Kissed By Black Lips

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Is it possible for a garage punk band to grow up? Black Lips came back to New York this week, and I wanted to find out. This is a group founded on the principles of getting out of control, having the best time with the aid of all available substances, and creating emotional bedlam that incites a crowd to near riot.

I personally witnessed the spontaneity of this a few years ago when Black Lips played one of those legendary free concerts on the waterfront in Williamsburg. It was boiling, stinking hot, and the giant crowd was a steaming, undulating wave stretching from the stage back to the street, seemingly a mile away.  Patience was not a hallmark that day, and the people wanted musical red meat. The stage was built high, so it could be seen from the back, and there was a large, fenced security barrier between the mass and the platform, patrolled by the usual beefy giants. They announced Black Lips, and they bounded out, plugged in, hit a few chords to make sure it was right, and fired up “Oh Katrina.” It was intense. All of a sudden, everyone surged forward all at once, knocking over the barricades, running over the guards, and climbing onto the stage. Complete and total, spontaneous, unrehearsed bedlam. Cool! Music can do this to a crowd. You may never see it happen, but if you do, you won’t forget it.  Black Lips 13 Black Lips mobbed by fans at Brooklyn Waterfront.

Fast forward to Webster Hall, four to five years later. Black Lips have calmed down a bit. They still incite a little moshing , but only in the front, and it was just a little ‘token’ moshing, at that. What we have now is a more mature group of seasoned pros who want to be taken seriously. They deserve it. They’re out promoting a great new record, Under The Rainbow, and it’s produced by big time hit maker Mark Ronson, who has produced everyone from Adele to Paul McCartney. They are also coming off of a big ‘hit’, the recent T-Mobile commercial, with their crazy great song, “Looking for a New Direction.” [You may have wondered who did the song in that commercial. Shazam!] What the haters may call selling out, I call surviving. Playing music is better than pumping gas, right? Congratulations!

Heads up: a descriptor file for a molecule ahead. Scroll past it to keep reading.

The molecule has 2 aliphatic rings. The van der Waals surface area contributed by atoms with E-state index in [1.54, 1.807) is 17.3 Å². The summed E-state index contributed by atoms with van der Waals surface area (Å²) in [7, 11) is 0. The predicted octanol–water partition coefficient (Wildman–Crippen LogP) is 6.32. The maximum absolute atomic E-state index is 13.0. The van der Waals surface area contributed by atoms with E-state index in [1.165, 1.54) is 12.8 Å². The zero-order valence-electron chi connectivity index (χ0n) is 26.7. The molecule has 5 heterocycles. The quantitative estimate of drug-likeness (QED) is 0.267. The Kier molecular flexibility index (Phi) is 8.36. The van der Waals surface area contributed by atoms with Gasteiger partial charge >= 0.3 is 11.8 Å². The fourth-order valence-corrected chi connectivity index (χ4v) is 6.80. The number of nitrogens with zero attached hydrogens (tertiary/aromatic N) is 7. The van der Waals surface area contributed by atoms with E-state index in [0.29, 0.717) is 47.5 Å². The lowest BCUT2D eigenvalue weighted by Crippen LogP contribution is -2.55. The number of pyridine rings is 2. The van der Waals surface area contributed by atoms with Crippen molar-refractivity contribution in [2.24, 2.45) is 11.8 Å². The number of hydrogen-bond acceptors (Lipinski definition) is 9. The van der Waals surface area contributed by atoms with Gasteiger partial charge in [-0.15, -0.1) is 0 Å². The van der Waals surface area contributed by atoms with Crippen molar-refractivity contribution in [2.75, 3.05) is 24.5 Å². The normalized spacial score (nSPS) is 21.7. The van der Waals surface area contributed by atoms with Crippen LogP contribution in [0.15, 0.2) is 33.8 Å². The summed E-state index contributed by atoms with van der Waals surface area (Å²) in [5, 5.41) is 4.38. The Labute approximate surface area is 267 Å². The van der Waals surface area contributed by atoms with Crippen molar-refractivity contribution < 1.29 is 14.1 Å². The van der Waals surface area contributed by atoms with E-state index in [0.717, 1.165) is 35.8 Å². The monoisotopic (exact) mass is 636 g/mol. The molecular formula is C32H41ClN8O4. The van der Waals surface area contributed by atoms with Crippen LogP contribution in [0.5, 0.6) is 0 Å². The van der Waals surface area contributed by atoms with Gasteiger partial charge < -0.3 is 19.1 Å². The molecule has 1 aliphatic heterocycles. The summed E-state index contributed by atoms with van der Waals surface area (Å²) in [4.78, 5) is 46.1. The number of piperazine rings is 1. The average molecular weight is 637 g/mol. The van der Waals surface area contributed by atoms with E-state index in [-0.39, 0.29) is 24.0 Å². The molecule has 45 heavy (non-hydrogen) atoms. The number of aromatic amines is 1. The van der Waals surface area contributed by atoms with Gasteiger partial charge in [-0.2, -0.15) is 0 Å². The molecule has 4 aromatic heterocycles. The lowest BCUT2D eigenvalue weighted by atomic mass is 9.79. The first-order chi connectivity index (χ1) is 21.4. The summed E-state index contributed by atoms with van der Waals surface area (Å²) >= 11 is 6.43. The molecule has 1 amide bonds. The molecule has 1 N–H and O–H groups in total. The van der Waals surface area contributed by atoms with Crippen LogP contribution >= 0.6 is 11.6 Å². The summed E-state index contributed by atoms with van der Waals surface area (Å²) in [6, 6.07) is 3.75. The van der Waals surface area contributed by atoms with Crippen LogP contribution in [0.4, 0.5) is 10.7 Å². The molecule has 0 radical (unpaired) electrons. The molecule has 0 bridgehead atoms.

At their show, they dispensed with the drunken antics, and stuck to tight three and four  part unison vocals, and occasional harmony singing on every song. The drummer may be the best vocalist and musician in the group. I love singing drummers, and by playing drums, and doing vocals simultaneously, these drummers tend to play the straightest, and most interesting beats.

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Black Lips at Webster Hall

Mostly, the Lips get to the point. All of the songs last a taught 3 minutes or so, long enough for us to get solidly into it, short enough to keep our silly, short attention spans from day trips to our smart phones.

Black Lips do extremely hooky, catchy tunes that are easy to sing along with, stick in your head, and keep you up at night. The words are short, to the point, and are surprisingly, profoundly, topical. If you don’t know this group, they sort of sound like a cross between The Clash, The Ramones, and The Rolling Stones. Maybe that will inspire you to check them out. Can a punk garage rock band grow up? Well, yes they can, but to quote one of their best songs, they’re still “Bad Kids”.

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Black Lips at Webster